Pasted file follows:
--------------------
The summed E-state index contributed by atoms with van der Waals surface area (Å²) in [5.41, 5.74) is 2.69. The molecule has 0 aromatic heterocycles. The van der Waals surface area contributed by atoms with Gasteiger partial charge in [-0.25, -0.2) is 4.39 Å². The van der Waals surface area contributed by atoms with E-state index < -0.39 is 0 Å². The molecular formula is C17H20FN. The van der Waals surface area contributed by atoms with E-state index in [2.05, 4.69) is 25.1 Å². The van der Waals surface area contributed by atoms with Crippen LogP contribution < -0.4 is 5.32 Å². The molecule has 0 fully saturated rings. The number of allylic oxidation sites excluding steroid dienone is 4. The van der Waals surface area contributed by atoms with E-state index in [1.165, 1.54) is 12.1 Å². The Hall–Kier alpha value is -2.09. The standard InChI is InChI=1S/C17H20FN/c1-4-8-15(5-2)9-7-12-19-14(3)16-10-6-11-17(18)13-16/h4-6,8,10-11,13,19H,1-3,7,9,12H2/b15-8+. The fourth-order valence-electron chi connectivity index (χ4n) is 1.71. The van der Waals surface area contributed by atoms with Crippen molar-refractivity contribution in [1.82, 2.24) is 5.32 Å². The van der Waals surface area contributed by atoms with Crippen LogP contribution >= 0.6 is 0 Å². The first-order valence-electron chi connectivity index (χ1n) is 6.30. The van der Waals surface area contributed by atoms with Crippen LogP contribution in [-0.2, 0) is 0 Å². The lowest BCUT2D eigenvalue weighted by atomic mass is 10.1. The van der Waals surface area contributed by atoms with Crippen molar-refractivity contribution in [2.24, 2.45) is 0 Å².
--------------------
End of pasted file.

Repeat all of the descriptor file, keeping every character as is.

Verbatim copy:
The summed E-state index contributed by atoms with van der Waals surface area (Å²) in [5.41, 5.74) is 2.69. The molecule has 0 aromatic heterocycles. The van der Waals surface area contributed by atoms with Gasteiger partial charge in [-0.25, -0.2) is 4.39 Å². The van der Waals surface area contributed by atoms with E-state index < -0.39 is 0 Å². The molecular formula is C17H20FN. The van der Waals surface area contributed by atoms with E-state index in [2.05, 4.69) is 25.1 Å². The van der Waals surface area contributed by atoms with Crippen LogP contribution < -0.4 is 5.32 Å². The molecule has 0 fully saturated rings. The number of allylic oxidation sites excluding steroid dienone is 4. The van der Waals surface area contributed by atoms with E-state index in [1.165, 1.54) is 12.1 Å². The Hall–Kier alpha value is -2.09. The standard InChI is InChI=1S/C17H20FN/c1-4-8-15(5-2)9-7-12-19-14(3)16-10-6-11-17(18)13-16/h4-6,8,10-11,13,19H,1-3,7,9,12H2/b15-8+. The fourth-order valence-electron chi connectivity index (χ4n) is 1.71. The van der Waals surface area contributed by atoms with Crippen molar-refractivity contribution in [1.82, 2.24) is 5.32 Å². The van der Waals surface area contributed by atoms with Crippen LogP contribution >= 0.6 is 0 Å². The first-order valence-electron chi connectivity index (χ1n) is 6.30. The van der Waals surface area contributed by atoms with Crippen LogP contribution in [-0.2, 0) is 0 Å². The lowest BCUT2D eigenvalue weighted by atomic mass is 10.1. The van der Waals surface area contributed by atoms with Crippen molar-refractivity contribution in [2.24, 2.45) is 0 Å².